Ok here are some pictures. They are not of a 1961 Chevy because I have never owned one. Over twenty '55 Chevys and a '53 but never a full size. My 1961 was a Corvair Monza Convertible four speed car. Then came a brand new off the show room 1967 Chevy II two door followed by a 1968 Camaro and a 1971 Nova.
Anyway it is a GM product and all GM's share parts and technology (the SBC was designed by the man that built the V8 for Cadillac that was so popular ion the fifties between a set or 1928 model A frame rails with a '32 Ford body on top.
The Fuse block inside the car cabin looks like this:
This is a picture from American Auto Wire and is as close to a factory harness as you can buy today. Note that all of the wires are bundled together with plastic wrap (not electrical tape) and that the only wire to come off the front of the fuse block is the double red going to a power tap connector. There are no other wires tapping into the front of the fuse block from the factory. Anything you see there now was installed by a previous user who may not have had your skill level/.
Next I direct your attention to the labeling. TAIL is for the tail lights, not the brake lights. It also powers all of the marker lights on the car (starting in 1968 this included side maker lights). STOP powers only the stop lights, whether you have two four or six bulbs it is all powered here by way of a brake light switch under the dash. EMR powers the emergency flasher which became standard equipment in 1967, so it would be a dealer installed option on your car if it has a chromed knob with a garnet red plastic lens in the center of it mounted just under the dash.
The two red wires I mentioned above are plugged into the PWR spade. That terminal is live only with the IGN powered up. It is were you tap something you want to be powered with the ignition switch in the run position. The separate ACCS spade provides a power tap when the ignition key is turned to ACCS or in the run position and is good for powering a radio that you can listen to with the motor off.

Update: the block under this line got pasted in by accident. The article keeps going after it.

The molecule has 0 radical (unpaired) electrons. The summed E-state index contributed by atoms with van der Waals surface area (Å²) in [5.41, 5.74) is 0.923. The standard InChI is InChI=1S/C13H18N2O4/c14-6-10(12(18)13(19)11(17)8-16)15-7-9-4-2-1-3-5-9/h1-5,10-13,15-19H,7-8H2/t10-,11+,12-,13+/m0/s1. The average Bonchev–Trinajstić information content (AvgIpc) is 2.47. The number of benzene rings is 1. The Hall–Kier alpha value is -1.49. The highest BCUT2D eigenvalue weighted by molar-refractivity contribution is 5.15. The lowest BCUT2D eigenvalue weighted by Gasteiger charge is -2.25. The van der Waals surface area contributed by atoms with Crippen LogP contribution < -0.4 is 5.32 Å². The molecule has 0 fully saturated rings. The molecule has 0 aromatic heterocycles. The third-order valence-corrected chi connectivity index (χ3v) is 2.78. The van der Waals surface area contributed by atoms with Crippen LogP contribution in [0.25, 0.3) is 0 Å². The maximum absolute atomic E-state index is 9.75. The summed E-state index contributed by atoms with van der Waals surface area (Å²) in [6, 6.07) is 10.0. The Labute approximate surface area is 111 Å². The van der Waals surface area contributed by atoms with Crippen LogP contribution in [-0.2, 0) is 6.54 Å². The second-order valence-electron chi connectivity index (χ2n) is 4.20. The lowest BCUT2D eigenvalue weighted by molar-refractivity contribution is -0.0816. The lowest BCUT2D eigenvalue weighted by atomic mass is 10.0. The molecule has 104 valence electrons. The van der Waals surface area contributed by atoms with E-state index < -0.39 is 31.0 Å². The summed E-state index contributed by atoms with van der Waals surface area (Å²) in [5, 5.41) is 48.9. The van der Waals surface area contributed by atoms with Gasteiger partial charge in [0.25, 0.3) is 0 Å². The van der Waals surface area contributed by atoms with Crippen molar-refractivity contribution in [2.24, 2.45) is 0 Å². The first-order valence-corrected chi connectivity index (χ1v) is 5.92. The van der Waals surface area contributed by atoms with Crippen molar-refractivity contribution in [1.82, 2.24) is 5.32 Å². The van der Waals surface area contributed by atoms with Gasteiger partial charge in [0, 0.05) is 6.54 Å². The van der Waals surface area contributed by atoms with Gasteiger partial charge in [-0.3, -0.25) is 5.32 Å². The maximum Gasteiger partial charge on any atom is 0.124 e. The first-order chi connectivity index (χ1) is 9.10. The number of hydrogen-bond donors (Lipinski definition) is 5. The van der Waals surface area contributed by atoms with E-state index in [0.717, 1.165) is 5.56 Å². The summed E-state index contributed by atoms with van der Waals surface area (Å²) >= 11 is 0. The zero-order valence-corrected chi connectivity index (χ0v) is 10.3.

GAUGE and INST LPS power the lamps for your dash and the idiot lights get their power from the Gauge fuse. If you have meters (Amp, Tach, Oil, and Temp) that requires a piggy back supplemental wiring harness that plugs into the cabin wiring harness under the dash. But the power is supplied through the gauge fuse.
DIR SGNL and BCK UP power your turn signal lamps and back up lights. Two separate switches control those lamps that share one fuse. The Radio has it's own circuit and is the tinny yellow wire coming out of the back of the radio which back then had vacuum tubes and was generally only AM.
HEATER powers the fan switch which drops the power to ground through a series of resistors to control the fan speed. WIPER runs straight to the wiper switch was only one speed back in 1961.
IF your car had Air Conditioning (a rare option) it would power the compressor through the AC fuse. The BAT is a direct connection to the battery (through the front wiring harness fusible link on the fire wall as well as the main fusible link at the battery cable terminal). It is not fused individually and if shorted will blow open both fusible links in your car's wiring harness.
Here is a picture of the full factory car wiring harness (out of a 1967 Buick Electra 225 I scrapped just to obtain the Buick Wild Cat 430 engine) which as you can see is bundled into branches like a tree to route power where needed in the car. There are no loose wires.
By loose I mean not leading back into a bundle that terminates inside the fuse block.